So, we all know how it feels to be assigned a book to read. You start skipping to the last page, letting your mind wander while you’re reading, and so forth. That wasn’t the case for me with The Outsiders. Something about Darry, Sodapop, and Ponyboy really drew me in. Maybe it was the silly names, the friendships and convincing sibling rivalry? I think it was more the author that captured my attention. In the back flap I remember it saying that Hinton needed encouragement to write this book. The fact that she did write and publish it, was also an encouragement to me too.
This was the second assigned book that struck a chord with me. I actually read a couple of days ahead of schedule because I was so enthralled with the conflict. I wanted to know what happened to the preacher’s son in the end and if anything could be done to keep him (the preacher’s son) from facing the death penalty. I hadn’t read a book that had so much emotional value before. I interpreted Paton’s novel as a lesson of endurance in the face of strife (for example, in writing terms, rejection slips or writer’s block).
There you have it. Five books that have influenced and encouraged me to write over the years.
If you could choose five books that have had an influence on you, what would they be?
You push open the swinging doors and walk into the Inky Tavern. Immediately you stop and raise an eyebrow at the scene.
The tavern is filled with a mixture of patrons from aliens to orcs to galactic mercenaries and wizards. Though everyone’s eyes are glossed over and droopy. In fact, you actually have to step over a frosty bearded time traveler laying incongruously on the floor. You notice that there’s a snot bubble peeking out of the time traveler’s nose each time he exhales.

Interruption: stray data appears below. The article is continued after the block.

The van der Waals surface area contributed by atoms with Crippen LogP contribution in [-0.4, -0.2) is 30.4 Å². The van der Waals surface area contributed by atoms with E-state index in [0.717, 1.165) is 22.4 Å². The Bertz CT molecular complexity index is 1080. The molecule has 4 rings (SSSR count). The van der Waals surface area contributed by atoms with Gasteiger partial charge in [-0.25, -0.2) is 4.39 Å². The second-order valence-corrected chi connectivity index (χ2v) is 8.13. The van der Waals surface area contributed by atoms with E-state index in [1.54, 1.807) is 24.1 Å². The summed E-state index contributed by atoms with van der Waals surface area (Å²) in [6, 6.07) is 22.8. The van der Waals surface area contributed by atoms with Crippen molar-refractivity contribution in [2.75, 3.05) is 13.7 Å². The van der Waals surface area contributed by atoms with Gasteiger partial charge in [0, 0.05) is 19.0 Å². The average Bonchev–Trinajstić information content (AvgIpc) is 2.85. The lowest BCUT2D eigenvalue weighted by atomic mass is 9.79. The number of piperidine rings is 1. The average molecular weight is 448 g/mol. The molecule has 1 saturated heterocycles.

The atmosphere is filled with music from an out of sync band on the stage. Their lead singer is a monkey dressed in a pink dress trimmed in tulle.
You start to walk out. But all of a sudden the monkey lets out an agitated screech that wakes up everyone. It picks up the microphone and starts to bang it onto the stage similar to the way toddlers shake a rattle. You stand still as you watch all hell break loose. A food fight happening to your right, poker chips being thrown to your left and the time traveler is running through tavern screaming: “The British are coming! The British are coming!”.
Hey, glad you can stop by. Why don’t you come take a seat?
You look all around you, and notice that your way out is blocked by a crowd of brawling dwarves. Much to your chagrin, you realize you have no other choice.
I glance around at the bar to find BoBo, my earth elemental bouncer, and gestures at the monkey. Bobo grumbles and wades his way through the crowd.
Yep, it’s definitely Monday. Always lethargic and slow.
You glance around at the rowdy tavern then back at me.
You know what I mean.
I snatch an odd green looking bottle of soda off the back shelf.
Pig breath? Sounds tasty.
Pours us both a glass.
I don’t know about you but Mondays are one of the hardest days to write. I mean… after trudging through [insert a responsible adult task here] only to have to redo it again—and write!? Bleh!
But then I remember something.
Writing is a place where I can be…well me. Which is why I’m here to tell you to fill your Monday with words (either by reading or writing). Do something different and let your imagination go crazy! Release the dogs! Fire the canons! Do this and your Monday will suddenly look like Saturday (that is…if you don’t [insert annoying adult task here] on Saturdays).
The rampaging monkey shrieks loudly as BoBo tackles it.
I raise my glass of pig breath into the air.
Drinks it, than spits it out.
Yuck! Who makes this stuff?
So, what do you like about writing? (post in comments or on your own personal space)